He needs his fix — and nobody will stop him
Trump being Trump, he has thought of the eventuality that his rally may indeed lead to a large increase in infections, not just in Oklahoma, but also across other parts of the country.
The reason for that is that his fans usually travel long distances to be with their Great Leader (and then travel back to where they live). But he does not care.
“If You Get Sick, Don’t Blame the Don”
As he has done throughout his professional life, Mr. Trump does not really care about other people. He only cares that he cannot be held accountable or legally liable for any infectious spread caused by his rallies.
And so, the Trump campaign makes every participant sign a legal waiver that would hold Donald Trump harmless in the event should his adorable “red hats” get infected in Tulsa.
The unfixable loophole
There is only one problem with that legal waiver of a lawsuit against Trump. It only binds the people who signed it from suing Trump’s campaign. But it doesn’t bind people who didn’t attend and therefore didn’t sign any waiver, but got exposed to the virus via campaign rally attendees.
This is no theoretical matter. The top Tulsa health official has pointed out that the pandemic is still spiking in Oklahoma. In large parts of the nation, an extensive web of testing and tracing has been put in place (without the President’s help, to be sure).
This web might very well lead to lay the groundwork for civil and criminal suits against Donald Trump, if non-attendees fall ill or die from COVID 19 because they were infected by sick or sickened attendees of the rally.
The sad truth about an addict
But just as many addicts, Donald Trump is aware of the possibly deadly consequences of his rallies as well as his potential legal culpability for these consequences. And as is sadly true for most addicts, Trump’s addiction to his followers’ worship overrides all rational thinking even in the face of death.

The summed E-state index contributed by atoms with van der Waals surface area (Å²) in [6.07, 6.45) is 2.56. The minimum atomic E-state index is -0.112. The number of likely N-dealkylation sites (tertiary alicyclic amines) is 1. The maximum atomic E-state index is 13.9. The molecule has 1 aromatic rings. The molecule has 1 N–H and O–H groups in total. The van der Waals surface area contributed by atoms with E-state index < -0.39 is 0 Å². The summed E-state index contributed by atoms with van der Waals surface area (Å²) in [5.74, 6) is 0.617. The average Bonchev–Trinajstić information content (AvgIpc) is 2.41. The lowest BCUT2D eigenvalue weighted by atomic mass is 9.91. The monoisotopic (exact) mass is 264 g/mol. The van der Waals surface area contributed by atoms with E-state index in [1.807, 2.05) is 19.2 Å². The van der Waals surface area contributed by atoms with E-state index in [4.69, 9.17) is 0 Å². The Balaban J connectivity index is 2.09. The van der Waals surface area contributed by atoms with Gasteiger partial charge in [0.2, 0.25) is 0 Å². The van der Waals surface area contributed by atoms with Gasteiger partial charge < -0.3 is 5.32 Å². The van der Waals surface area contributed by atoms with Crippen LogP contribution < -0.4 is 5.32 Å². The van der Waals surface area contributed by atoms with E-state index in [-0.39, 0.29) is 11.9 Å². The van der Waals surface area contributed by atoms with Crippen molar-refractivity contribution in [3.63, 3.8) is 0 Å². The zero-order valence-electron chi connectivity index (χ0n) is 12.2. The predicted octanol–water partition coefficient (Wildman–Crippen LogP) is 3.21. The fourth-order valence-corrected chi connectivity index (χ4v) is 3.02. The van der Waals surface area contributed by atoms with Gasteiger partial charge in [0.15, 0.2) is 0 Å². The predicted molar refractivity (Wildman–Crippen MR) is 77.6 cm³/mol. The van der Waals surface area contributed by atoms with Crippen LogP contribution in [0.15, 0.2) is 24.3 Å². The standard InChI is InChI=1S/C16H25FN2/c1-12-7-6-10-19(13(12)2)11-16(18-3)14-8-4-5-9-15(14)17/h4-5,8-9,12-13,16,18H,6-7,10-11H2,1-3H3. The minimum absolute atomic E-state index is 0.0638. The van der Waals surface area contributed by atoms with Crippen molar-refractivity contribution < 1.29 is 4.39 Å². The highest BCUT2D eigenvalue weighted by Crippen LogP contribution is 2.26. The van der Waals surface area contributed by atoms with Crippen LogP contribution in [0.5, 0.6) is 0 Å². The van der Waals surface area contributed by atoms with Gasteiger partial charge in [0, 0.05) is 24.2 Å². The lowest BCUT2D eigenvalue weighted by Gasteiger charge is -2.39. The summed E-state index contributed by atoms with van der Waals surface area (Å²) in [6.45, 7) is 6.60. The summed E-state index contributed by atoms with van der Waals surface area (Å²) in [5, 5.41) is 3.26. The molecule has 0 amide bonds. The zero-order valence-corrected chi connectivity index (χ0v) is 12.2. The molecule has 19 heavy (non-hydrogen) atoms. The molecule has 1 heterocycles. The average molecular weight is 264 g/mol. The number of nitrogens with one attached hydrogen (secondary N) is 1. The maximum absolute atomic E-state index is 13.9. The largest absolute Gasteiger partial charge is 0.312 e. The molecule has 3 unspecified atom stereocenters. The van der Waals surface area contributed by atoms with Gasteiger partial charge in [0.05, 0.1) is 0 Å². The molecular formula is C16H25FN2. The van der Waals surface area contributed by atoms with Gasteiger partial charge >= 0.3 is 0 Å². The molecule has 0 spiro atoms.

Bunker Boy may need all the help he can get to extract himself from this and other legal nightmares at the end of his term.
And yet, none of that really matters. His crowd addiction reigns supreme. If that means Trump rallies, directly and indirectly, end up killing people via spreading of the coronavirus, the current U.S. President isn’t worried about that at all.
If push comes to shove, he’ll just have his campaign organization declare bankruptcy. Trump knows all about that.
Donald Trump suffers from a very special form of addiction -- the chronic need for popular adoration, adulation and mass approval.
The coronavirus pandemic has literally starved Trump of much needed doses of mass-induced oxygen. No crowds, no adoration = no fun.
Even Trump can’t live on his tweets alone -- especially since Twitter seems to now occasionally fact-check him and call out his racism.
As he has done throughout his professional life, Trump does not really care about other people. He only cares that he cannot be held accountable or legally liable